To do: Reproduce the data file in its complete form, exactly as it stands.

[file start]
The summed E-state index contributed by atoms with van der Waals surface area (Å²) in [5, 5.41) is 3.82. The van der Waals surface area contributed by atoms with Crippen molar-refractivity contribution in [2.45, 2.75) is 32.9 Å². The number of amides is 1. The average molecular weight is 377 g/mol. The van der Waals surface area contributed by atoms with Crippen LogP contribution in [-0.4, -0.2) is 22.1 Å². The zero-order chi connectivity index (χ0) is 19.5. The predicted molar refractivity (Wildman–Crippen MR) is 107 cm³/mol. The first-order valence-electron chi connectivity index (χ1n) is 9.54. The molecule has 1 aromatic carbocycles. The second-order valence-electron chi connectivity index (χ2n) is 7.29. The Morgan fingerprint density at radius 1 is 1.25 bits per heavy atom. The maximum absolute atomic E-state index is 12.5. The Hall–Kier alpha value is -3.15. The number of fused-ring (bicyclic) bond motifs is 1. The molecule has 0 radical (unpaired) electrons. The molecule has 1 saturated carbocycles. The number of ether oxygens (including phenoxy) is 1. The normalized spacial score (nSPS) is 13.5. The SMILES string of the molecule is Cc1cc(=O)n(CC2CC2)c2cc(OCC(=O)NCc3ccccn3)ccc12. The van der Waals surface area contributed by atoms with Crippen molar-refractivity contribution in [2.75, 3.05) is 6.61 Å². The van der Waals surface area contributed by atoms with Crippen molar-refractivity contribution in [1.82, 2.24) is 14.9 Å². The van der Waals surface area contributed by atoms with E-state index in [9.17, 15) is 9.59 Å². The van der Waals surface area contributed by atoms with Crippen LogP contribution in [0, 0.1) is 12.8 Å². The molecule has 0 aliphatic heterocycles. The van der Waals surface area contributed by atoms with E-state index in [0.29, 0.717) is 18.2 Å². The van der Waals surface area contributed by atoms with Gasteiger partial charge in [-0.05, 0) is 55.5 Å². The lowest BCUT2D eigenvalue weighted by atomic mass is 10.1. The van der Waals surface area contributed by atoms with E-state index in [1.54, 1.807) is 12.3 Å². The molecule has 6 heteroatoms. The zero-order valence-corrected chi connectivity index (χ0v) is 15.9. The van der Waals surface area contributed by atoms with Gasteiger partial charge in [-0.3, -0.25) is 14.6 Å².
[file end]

The summed E-state index contributed by atoms with van der Waals surface area (Å²) in [5, 5.41) is 3.82. The van der Waals surface area contributed by atoms with Crippen molar-refractivity contribution in [2.45, 2.75) is 32.9 Å². The number of amides is 1. The average molecular weight is 377 g/mol. The van der Waals surface area contributed by atoms with Crippen LogP contribution in [-0.4, -0.2) is 22.1 Å². The zero-order chi connectivity index (χ0) is 19.5. The predicted molar refractivity (Wildman–Crippen MR) is 107 cm³/mol. The first-order valence-electron chi connectivity index (χ1n) is 9.54. The molecule has 1 aromatic carbocycles. The second-order valence-electron chi connectivity index (χ2n) is 7.29. The Morgan fingerprint density at radius 1 is 1.25 bits per heavy atom. The maximum absolute atomic E-state index is 12.5. The Hall–Kier alpha value is -3.15. The number of fused-ring (bicyclic) bond motifs is 1. The molecule has 0 radical (unpaired) electrons. The molecule has 1 saturated carbocycles. The number of ether oxygens (including phenoxy) is 1. The normalized spacial score (nSPS) is 13.5. The SMILES string of the molecule is Cc1cc(=O)n(CC2CC2)c2cc(OCC(=O)NCc3ccccn3)ccc12. The van der Waals surface area contributed by atoms with Crippen molar-refractivity contribution in [2.75, 3.05) is 6.61 Å². The van der Waals surface area contributed by atoms with Crippen molar-refractivity contribution in [1.82, 2.24) is 14.9 Å². The van der Waals surface area contributed by atoms with E-state index in [9.17, 15) is 9.59 Å². The van der Waals surface area contributed by atoms with Crippen LogP contribution in [0, 0.1) is 12.8 Å². The molecule has 0 aliphatic heterocycles. The van der Waals surface area contributed by atoms with E-state index in [0.29, 0.717) is 18.2 Å². The van der Waals surface area contributed by atoms with Gasteiger partial charge in [-0.05, 0) is 55.5 Å². The lowest BCUT2D eigenvalue weighted by atomic mass is 10.1. The van der Waals surface area contributed by atoms with E-state index in [1.54, 1.807) is 12.3 Å². The molecule has 6 heteroatoms. The zero-order valence-corrected chi connectivity index (χ0v) is 15.9. The van der Waals surface area contributed by atoms with Gasteiger partial charge in [-0.3, -0.25) is 14.6 Å².